Analysis

Failing to unveil Capitalism at Occupy - Paulo Freire’s Theoretical Framework

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The Occupy movement may have come into our lives just over a year ago with a bang but it went out months later with a whimper. Cathal uses the benefit of hindsight to look at the phenomenon as it manifested itself on these shores and what anarchists could have done to make it work better. The difficulties as Cathal argues did not lie in making arguments for democracy has been the case in so many other campaigns but in that the occupiers “didn’t see this conception extending to the realm of economic production” and in developing the 99%/1% analysis into a deeper class analysis. Recognising problems with current modes of consciousness raising, he utilises Paulo Freire’s pedagogical framework in an attempt to subject “our own political strategies, methodologies and theories to critical scrutiny”.

Not Waving but Drowning: Precarity and the Working Class

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The Revolutionary Subject?

In ‘Not Waving but Drowning: Precarity and the Working Class’, Mark Hoskins takes a critical look at the idea put forward by some academics and even parts of the anti-capitalist movement that the “precariat” is the revolutionary subject of our epoch. After examining the subjective conditions of the precarious subject today and comparing its objective conditions to those of the working class of the last century, he goes on to explore how these conditions relate to our end goal, a communist society and what lessons that can teach us in our attempt to get there.

Rethinking Class: From Recomposition to Counterpower

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In Paul Bowman’s article ‘Rethinking Class: From Recomposition to Counter-Power’, he poses the question “Is class still a useful idea?” or “should we instead just dispense with it and go with the raw econometrics of inequality?” He draws a line between revolutionary class analysis and universalist utopianism and goes on to explore the history of different ideas of class and the elusive revolutionary subject. After exploring the intersecting lines of class and identity, he poses the challenge that we as libertarians face as we strive to create “cultural and organisational forms of class power [that] do not unconsciously recreate the... hierarchies of identity and exclusion” that are the hallmark of the present society.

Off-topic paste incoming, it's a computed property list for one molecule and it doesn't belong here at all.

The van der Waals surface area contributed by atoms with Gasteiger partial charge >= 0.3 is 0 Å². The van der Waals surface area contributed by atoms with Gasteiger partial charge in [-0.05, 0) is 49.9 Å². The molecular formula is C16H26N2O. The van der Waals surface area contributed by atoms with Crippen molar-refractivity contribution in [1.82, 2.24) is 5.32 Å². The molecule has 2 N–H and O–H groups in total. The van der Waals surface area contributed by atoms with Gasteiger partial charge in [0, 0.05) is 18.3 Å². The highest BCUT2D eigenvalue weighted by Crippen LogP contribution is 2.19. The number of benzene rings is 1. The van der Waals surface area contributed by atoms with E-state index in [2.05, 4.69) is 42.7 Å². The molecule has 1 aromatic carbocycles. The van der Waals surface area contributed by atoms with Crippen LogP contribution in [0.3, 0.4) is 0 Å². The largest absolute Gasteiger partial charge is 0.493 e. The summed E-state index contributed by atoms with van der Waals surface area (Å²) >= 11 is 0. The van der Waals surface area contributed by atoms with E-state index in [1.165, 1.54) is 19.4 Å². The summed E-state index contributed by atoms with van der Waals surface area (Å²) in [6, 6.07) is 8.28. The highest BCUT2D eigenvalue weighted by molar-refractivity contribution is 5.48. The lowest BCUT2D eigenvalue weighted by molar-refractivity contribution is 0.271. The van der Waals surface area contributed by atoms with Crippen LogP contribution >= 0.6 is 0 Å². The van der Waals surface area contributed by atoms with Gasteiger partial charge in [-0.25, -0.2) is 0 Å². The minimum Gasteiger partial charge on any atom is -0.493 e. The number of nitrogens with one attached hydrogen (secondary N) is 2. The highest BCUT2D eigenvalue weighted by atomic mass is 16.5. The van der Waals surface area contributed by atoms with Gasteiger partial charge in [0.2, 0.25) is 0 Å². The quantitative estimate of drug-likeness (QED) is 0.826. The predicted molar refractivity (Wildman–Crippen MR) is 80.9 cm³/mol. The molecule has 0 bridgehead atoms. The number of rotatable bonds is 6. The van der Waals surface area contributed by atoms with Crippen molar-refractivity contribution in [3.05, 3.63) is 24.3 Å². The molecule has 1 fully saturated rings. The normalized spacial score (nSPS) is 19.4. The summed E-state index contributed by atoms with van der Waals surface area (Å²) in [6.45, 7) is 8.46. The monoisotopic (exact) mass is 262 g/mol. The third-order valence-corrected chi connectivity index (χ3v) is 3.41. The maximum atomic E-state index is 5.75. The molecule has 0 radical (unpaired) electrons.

20 years of inaction on abortion access - now a tragedy

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There are some stories that are hard to cover - the death of Savita Halappanavar, a pregnant women, from septicemia whose life might have been saved if an abortion was not delayed is a hard as they come. According to the Irish Times Praveen Halappanavar, the husband of Savita said she had asked for a termination several times over a three day period only to be told "this is a catholic country."

For years we were aware that the failure of successive governments to legislate could result in a tragedy but when the first reports started to circulate that this had happened we were horrified. How did we come to this point?

100's of women have medical abortions in republic but what of those who can't?

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Anti-choice bigots are going into a frenzy to try and prevent the Irish government legislating for abortion provision in the republic as required by the X and C judgements. But they are ignoring the reality that 1000 plus women are already obtaining abortions in the republic every year and are simply making that decision for themselves. The bigots 'keep Ireland abortion free' crusade was fake even before the opening of Marie Stopes in Belfast, the false slogan is presumably designed to fool the US donors whose donations the bigots salaries and offices depend on. But it is having tragic consequences for women in Ireland as those unable to access abortion pills are left without access to abortion.